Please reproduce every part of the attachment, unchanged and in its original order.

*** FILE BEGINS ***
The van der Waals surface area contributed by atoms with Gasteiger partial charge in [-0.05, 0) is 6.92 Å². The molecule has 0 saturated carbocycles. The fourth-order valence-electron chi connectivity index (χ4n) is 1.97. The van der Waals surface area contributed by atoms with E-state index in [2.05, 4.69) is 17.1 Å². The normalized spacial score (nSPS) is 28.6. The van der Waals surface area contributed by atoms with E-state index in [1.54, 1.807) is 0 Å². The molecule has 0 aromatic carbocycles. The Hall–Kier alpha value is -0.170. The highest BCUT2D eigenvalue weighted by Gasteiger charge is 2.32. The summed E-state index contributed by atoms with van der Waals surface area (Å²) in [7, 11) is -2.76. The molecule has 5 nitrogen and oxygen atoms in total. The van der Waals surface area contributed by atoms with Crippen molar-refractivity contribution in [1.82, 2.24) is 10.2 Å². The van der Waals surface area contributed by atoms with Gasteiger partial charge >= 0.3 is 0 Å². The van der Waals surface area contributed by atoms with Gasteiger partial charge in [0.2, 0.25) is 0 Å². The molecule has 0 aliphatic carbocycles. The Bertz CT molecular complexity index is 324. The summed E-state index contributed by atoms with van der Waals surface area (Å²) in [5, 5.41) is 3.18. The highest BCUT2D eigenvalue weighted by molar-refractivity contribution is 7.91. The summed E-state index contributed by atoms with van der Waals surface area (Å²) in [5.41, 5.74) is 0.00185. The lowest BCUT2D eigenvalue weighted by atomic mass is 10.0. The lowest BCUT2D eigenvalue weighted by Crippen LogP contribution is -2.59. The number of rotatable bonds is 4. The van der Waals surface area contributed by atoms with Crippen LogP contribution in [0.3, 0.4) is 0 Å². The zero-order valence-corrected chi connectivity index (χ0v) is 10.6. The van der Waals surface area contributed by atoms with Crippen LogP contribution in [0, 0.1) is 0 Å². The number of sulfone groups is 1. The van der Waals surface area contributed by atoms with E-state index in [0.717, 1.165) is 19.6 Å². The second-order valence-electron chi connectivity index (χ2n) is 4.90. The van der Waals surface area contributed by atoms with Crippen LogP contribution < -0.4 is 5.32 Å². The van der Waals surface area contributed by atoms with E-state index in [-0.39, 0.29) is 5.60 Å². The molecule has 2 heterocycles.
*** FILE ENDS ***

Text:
The van der Waals surface area contributed by atoms with Gasteiger partial charge in [-0.05, 0) is 6.92 Å². The molecule has 0 saturated carbocycles. The fourth-order valence-electron chi connectivity index (χ4n) is 1.97. The van der Waals surface area contributed by atoms with E-state index in [2.05, 4.69) is 17.1 Å². The normalized spacial score (nSPS) is 28.6. The van der Waals surface area contributed by atoms with E-state index in [1.54, 1.807) is 0 Å². The molecule has 0 aromatic carbocycles. The Hall–Kier alpha value is -0.170. The highest BCUT2D eigenvalue weighted by Gasteiger charge is 2.32. The summed E-state index contributed by atoms with van der Waals surface area (Å²) in [7, 11) is -2.76. The molecule has 5 nitrogen and oxygen atoms in total. The van der Waals surface area contributed by atoms with Crippen molar-refractivity contribution in [1.82, 2.24) is 10.2 Å². The van der Waals surface area contributed by atoms with Gasteiger partial charge >= 0.3 is 0 Å². The van der Waals surface area contributed by atoms with Gasteiger partial charge in [0.2, 0.25) is 0 Å². The molecule has 0 aliphatic carbocycles. The Bertz CT molecular complexity index is 324. The summed E-state index contributed by atoms with van der Waals surface area (Å²) in [5, 5.41) is 3.18. The highest BCUT2D eigenvalue weighted by molar-refractivity contribution is 7.91. The summed E-state index contributed by atoms with van der Waals surface area (Å²) in [5.41, 5.74) is 0.00185. The lowest BCUT2D eigenvalue weighted by atomic mass is 10.0. The lowest BCUT2D eigenvalue weighted by Crippen LogP contribution is -2.59. The number of rotatable bonds is 4. The van der Waals surface area contributed by atoms with Crippen LogP contribution in [0.3, 0.4) is 0 Å². The zero-order valence-corrected chi connectivity index (χ0v) is 10.6. The van der Waals surface area contributed by atoms with Crippen LogP contribution in [0, 0.1) is 0 Å². The number of sulfone groups is 1. The van der Waals surface area contributed by atoms with E-state index in [0.717, 1.165) is 19.6 Å². The second-order valence-electron chi connectivity index (χ2n) is 4.90. The van der Waals surface area contributed by atoms with Crippen LogP contribution < -0.4 is 5.32 Å². The van der Waals surface area contributed by atoms with E-state index in [-0.39, 0.29) is 5.60 Å². The molecule has 2 heterocycles.